A Guide To Different Dog Breeds
With hundreds of different dog breeds worldwide, there is an astounding amount of variation in size, shape, and temperament.
The American Kennel Club first divided dog breeds into various groupings in 1923 when the official rules of showing dogs in the competition were changed. There were at one point only five groups, which grew to reach seven in the following years, and it has remained at seven. The American Kennel Club recognizes 178 dog breeds and separates them into seven main groups. These groups are the Herding Group, the Hound Group, the Non-Sporting Group, the Sporting Group, the Terrier Group, the Toy Group, and the Working Group. The AKC also acknowledges a Miscellaneous Class, consisting of distinct dog breeds not yet recognized by the organization as members of any of the seven main groups. The different groups of dogs are as follows:
The Herding Group was established in 1983 when it broke off from the large Working Group. Not surprisingly, dogs in the Herding Group all display herding behavior and make excellent companions and pets for anyone who has a lot of time and energy. They also assist farmers in herding and are highly intelligent. Some examples of the more popular herding dogs are the Border Collie and the German Shepherd.
Most of the dogs in the Hound Group have been (or have ancestors who have been) used as hunting dogs and have incredible senses of smell, which is why they are often referred to as the scent hounds. They make great pets, not just for hunters but also for more normal, calm families and people. Some popular varieties of hound dogs include the Dachshund, the Greyhound, and the Whippet.
These dogs have very little in common and make great companions for many different kinds of people. They are less historically tied to sporting activities.
The Sporting Group was one of the five original groups established by the American Kennel Club in 1923. It originally included hound breeds, and like hound dogs, sporting dogs were once used in hunting. Some breeds are still used in hunting today, but many of them have become popular family pets. These pups are highly intelligent and are commonly used as service animals for disabled people. The Golden Retriever, Labrador Retriever, and Cocker Spaniel are examples of popular breeds in the Sporting Group.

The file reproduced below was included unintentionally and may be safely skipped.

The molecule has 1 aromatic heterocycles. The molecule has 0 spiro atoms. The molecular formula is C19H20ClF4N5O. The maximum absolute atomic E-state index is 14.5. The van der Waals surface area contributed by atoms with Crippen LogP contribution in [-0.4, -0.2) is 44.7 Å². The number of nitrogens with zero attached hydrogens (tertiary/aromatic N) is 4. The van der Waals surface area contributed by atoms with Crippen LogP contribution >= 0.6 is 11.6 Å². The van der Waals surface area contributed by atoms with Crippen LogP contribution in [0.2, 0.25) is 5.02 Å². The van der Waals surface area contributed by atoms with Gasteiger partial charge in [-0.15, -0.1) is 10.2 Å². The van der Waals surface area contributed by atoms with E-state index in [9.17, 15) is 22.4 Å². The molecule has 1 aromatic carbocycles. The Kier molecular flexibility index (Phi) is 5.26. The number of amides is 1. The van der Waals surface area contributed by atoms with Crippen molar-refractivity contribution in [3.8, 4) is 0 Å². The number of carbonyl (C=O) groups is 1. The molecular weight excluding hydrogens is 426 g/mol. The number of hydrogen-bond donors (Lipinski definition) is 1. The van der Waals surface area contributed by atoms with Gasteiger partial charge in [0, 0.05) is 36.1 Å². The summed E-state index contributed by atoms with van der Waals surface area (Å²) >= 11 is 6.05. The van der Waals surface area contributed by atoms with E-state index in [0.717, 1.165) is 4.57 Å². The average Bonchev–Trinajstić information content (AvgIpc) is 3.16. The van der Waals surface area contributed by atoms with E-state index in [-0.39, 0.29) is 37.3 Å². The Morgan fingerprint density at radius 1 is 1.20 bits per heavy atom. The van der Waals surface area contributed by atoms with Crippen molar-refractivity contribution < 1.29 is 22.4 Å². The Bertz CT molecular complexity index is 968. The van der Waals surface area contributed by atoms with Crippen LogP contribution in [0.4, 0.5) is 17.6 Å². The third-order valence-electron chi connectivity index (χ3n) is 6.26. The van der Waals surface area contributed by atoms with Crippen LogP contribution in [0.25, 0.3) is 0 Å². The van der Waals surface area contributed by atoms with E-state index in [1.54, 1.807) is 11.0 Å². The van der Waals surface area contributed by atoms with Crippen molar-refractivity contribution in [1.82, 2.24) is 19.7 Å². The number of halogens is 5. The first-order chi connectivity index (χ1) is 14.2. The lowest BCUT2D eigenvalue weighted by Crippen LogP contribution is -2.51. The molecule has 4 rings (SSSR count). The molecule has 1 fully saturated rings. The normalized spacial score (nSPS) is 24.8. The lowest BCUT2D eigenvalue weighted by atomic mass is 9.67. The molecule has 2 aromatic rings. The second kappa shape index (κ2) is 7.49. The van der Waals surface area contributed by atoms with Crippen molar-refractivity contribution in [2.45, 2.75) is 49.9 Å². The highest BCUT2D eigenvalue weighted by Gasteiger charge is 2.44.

These animals are named after their proclivity to dig in the dirt, and the word terrier comes from the Latin word for "earth.” This group includes dogs that range in size from fairly small to fairly large and originally, these dogs were bred to hunt foxes, large rodents, and other burrowing animals.
The Toy Group includes small dogs that were bred to be lap dogs. The most obvious trait these breeds have in common is their diminutive size, but many of them are also known for their generally happy nature and distinctive facial expressions.
The Working Group was one of the original groups as well, and herding breeds were included in this group until 1983. Working dogs were bred to perform a variety of tasks from pulling sleds, to performing rescue missions, to guarding livestock. Siberian Huskies, Saint Bernards, and Rottweilers are all popular breeds in the Working Group.
The Miscellaneous Class includes dog breeds that are currently part of the American Kennel Club's Foundation Stock Service but have not yet been officially recognized by the organization or placed in a breed group. Therefore, the breeds in this group do not have anything in common in terms of size, shape, or personality.
Now that you know more about what the different groups of dogs are, what kind do you have? Or what kind do you think would best suit your needs? For more information please contact Animal Medical Center of Reno